Britain debates fracking

Britain plans to begin shale gas extraction despite growing popular opposition, with local officials in northern England stuck in a dilemma on whether to authorise the first fracking operations.

Lancashire County Council had been due to decide this week on two extraction sites planned by shale company Cuadrilla but on Wednesday postponed the ruling as a crowd of protesters rallied outside.

Scotland made its own opposition clear on Wednesday, with the regional government there announcing a temporary moratorium on any fracking, which involves blasting water, sand and chemicals underground.

"Once Fracked No Going Back!" and "Don't Poison Our Land" read signs held up by some of the 250 protesters at a rally in Preston in Lancashire, which included a robot-like figure made out of pipeline.

Helen Rimmer, a campaigner for Friends of the Earth, said that the delay "created more uncertainty for communities whose health and environment are at risk".

Cuadrilla plans to start operations by the end of 2015 and has promised extensive "mitigation measures" to minimise the impact on local residents.

Prime Minister David Cameron has made shale gas an economic priority to diversify energy sources away from a reliance on dwindling North Sea oil reserves, looking to its boom in the United States as a model.

But there is trenchant opposition from environmentalists and many local residents across Britain in areas identified as potential reserves, mainly concentrated in northern England.

The government made one concession on Monday, agreeing to ban fracking in national parks outright.

But an attempt by a group of British MPs to pass a moratorium was overwhelmingly voted down by parliament in London since both the main parties -- Cameron's Conservatives and the Labour opposition -- support it.

"We are prepared to push the boundaries of scientific endeavour, including in controversial areas, because Britain has always been a pioneer," British finance minister George Osborne said earlier.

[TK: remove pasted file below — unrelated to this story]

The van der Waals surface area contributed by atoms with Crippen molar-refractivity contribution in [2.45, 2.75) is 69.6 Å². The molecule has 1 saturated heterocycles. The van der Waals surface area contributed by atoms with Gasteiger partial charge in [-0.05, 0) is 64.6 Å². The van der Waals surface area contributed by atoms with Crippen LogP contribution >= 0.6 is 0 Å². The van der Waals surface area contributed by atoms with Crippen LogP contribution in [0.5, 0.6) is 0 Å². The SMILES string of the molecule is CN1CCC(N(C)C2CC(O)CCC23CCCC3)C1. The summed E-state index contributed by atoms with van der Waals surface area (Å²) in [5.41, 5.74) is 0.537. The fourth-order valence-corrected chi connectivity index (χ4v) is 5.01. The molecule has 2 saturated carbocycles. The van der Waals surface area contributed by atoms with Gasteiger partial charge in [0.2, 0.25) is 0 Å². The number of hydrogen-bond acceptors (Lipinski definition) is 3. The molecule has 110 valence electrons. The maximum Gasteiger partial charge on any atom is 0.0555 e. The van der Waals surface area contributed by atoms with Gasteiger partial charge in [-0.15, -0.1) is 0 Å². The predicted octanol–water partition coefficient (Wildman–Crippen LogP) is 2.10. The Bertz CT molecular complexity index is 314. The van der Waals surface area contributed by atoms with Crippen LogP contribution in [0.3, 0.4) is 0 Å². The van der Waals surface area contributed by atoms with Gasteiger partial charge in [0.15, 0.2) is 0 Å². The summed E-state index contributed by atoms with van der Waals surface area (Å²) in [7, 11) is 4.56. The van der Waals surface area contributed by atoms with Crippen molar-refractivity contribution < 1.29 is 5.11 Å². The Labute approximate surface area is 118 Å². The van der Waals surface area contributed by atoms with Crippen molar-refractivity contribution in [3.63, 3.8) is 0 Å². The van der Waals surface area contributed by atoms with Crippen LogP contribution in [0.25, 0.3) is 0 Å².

"The country that was the first to extract oil and gas from deep under the sea should not turn its back on new sources of energy like shale gas because it's all too difficult," he said.

Scientists at the British Geological Survey estimate that shale gas reserves are "abundant" but there are few estimates on exactly how much there is.

There have been several exploratory drillings in recent years but opponents say the drive for shale gas could be undermined by the drop in energy prices.

They also see more immediate risks, like earthquakes.

Cuadrilla had to interrupt a previous drilling test in 2011 in northeast England after tremors and was allowed to resume only once stronger checks were in place.

Still, companies have said they are keen to invest.

Ineos, a chemical group based in Switzerland, in 2014 said it planned to spend $US1 billion ($A1.26 billion) on shale gas in Britain in order to become the biggest player on the market.

But while the government looks to the economic revival that shale gas has brought in the US, Lancashire is deeply divided.

Local supporters say it will bring much-needed investment and jobs to a former industrial hub, while opponents warn of the disruption it could cause.

Critics won a key victory earlier in January when planners published recommendations arguing against the projects, stressing the impact of noise.

Some 240 local businesses and trade unions have signed a petition against fracking.

"I believe tourism and agriculture would be seriously affected. Would you take your family on holiday to a gas field?" asked Karen Ditchfield, one of the signatories and a local business owner.

The citizen advocacy network Avaaz said its own petition against fracking in Lancashire had garnered more than 46,000 signatures, accusing Osborne of wanting to "transform Lancashire into Texas".

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